Government did not do enough to stop crop burning, say farmer representatives

Friday 06 November 2015

Scientists urge that worsening air quality in Delhi may have a direct link with crop residue burning in neighbouring states


                    Paddy stubble, seen burning at Panipat in Haryana (Photo: Vikas Choudhary)
Paddy stubble, seen burning at Panipat in Haryana (Photo: Vikas Choudhary)

Scientists have repeatedly warned citizens of Delhi about ‘dangerous” pollution levels prevailing in city this week. But with Diwali around the corner, the alerts have not bogged down the consumers from hopping to markets. On Thursday, Mandir Marg and Karol Bagh in central Delhi were two such areas of the capital city that were abuzz with shoppers. By 4:30 on Thursday evening, levels of PM 10 and PM 2.5, tiny particles that enter the blood stream of human beings through lungs, in the same localities were way above the prescribed limit.

Scientists have suggested that burning of crop residue in the neighbouring states is one reason for worsening of air quality. Real time monitoring data provided by Delhi Pollution Control Committee (DPCB), across six monitoring stations in the capital city, reveal that levels of both PM 2.5 and PM 10 were much above the prescribed limit. According to scientists at System of Air Quality and Weather Forecasting and Research (SAFAR), PM 2.5 level is expected to reach the "severe" levels of 252 by Saturday and, PM 10 will stand at 413. The levels have already breached the safe limits of 60 micro gram/cubic metre for PM 2.5 and 100 for PM 10. On Friday afternoon itself, PM 2.5 levels at Mandir Marg were at a maximum of 297 (rated as “poor” by pollution control boards). 

Measures to stop crop burning fail

According to SAFAR, the air quality that started worsening since October 31 will only improve after November 7. In a recent emergency meet with Environmental Pollution (Prevention and Control) Authority (EPCA) under Delhi government on Wednesday, both Punjab and Haryana representatives had said that after harvesting of the crop in September, farmers usually burn residue in the month of October to prepare the fields for wheat in late November. The minutes of the meeting also reveal that while crop burning may have reduced, farmers have had to resort to such techniques of burning due to reduction in subsidy given by the respective state governments for farm equipment used to collect farm residue.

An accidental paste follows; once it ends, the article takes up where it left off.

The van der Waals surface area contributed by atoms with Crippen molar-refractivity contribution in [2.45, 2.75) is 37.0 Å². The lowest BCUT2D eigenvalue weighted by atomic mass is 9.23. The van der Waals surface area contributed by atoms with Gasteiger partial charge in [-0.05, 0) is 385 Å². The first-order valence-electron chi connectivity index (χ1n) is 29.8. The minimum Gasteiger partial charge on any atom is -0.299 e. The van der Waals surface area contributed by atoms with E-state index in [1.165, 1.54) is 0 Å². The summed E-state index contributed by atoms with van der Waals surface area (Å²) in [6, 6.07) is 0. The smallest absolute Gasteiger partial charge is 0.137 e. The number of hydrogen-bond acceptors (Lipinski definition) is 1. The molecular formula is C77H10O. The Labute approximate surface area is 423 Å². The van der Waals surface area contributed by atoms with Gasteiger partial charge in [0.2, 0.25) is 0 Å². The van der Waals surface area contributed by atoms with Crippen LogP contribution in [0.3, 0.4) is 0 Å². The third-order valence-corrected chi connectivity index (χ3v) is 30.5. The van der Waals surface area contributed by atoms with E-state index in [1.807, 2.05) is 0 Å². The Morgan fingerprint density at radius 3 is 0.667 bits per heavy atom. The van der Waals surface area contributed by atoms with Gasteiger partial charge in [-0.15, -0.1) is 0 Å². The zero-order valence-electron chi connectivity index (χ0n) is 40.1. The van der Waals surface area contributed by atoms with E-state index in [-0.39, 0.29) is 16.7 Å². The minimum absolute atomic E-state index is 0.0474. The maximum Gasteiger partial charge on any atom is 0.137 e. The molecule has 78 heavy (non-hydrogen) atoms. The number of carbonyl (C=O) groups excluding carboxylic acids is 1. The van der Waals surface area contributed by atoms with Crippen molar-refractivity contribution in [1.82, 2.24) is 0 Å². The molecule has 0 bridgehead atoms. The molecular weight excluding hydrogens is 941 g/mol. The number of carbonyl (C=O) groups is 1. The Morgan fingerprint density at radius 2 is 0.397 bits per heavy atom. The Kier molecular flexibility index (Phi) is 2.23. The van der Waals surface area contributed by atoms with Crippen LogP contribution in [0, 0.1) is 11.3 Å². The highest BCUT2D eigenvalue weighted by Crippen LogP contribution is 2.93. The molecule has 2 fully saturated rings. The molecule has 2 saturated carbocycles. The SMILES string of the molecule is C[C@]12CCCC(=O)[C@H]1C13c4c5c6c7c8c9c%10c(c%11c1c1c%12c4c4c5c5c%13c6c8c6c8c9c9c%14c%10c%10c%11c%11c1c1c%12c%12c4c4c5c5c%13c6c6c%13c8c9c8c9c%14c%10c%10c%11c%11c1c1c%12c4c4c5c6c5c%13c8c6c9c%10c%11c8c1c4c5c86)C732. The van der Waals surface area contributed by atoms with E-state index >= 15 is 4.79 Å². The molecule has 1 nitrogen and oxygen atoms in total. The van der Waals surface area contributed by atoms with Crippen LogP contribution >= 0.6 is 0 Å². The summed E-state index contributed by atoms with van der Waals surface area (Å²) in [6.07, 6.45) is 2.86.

Both the states submitted before EPCA that the earlier subsidies of up to Rs 4 lakh, given by the Central government on crop residue extracting machines such as rotovators, have been reduced to Rs 50,000. While Punjab government has suggested imposition of section 144 of the Criminal Procedure Code to control crop burning, that basically outlaws assembly of more than 10 persons in an area, Haryana government wants to issue punishments under Air Pollution Act.  

EPCA members headed by chairman Bhure Lal, however, insisted on making farmers aware that presence of crop residues in a field does not hamper growth of new crops. While he assured that issue of subsidy will be taken up with the Central government, other members of EPCA suggested that those residues of Basmati that have higher silica content can be used for making high quality manures. 

In the meeting, it was also revealed that although both Punjab and Haryana governments had taken several measures to discourage paddy burning, satellite images from October 30 showed numerous instances of crop fires contributing to smog over NCR. EPCA also mandated a two-pronged approach where the states were directed to publicise measures towards halting such fires and penalise recognized major offenders, and also move towards active monitoring of the situation through the states' respective remote sensing capabilities. The agency also asked both Punjab and Haryana to keep it updated by reporting daily data from remote sensing. They were also asked to keep EPCA briefed about the actions taken against the recognised offenders over next 10 days, till November 15. Instances of crop burning are expected to go down once wheat sowing starts around November 15. 

Green tax on trucks hits another roadblock

Meanwhile, in another significant development on the issue of skyrocketing pollution levels, the private concessionaire appointed by the South Corporation has approached the Municipal Corporation of Delhi to relieve it from of its contract to collect tolls. Earlier, EPCA had responded to each of the 11 queries raised by the concessionaire through the MCD as issues.

Also read: The letter sent by EPCA via MCD to the private concessionaire

Earlier this month, The National Green Tribunal (NGT) had imposed fines ranging between Rs 2,500 and Rs 15,000 on farmers to prevent them from burning paddy fields. Besides this order given on Wednesday, the tribunal had also directed the Delhi, Rajasthan, Punjab, Haryana and Uttar Pradesh governments to notify it about the steps taken to check this harmful practice.

With inputs from Polash Mukerjee

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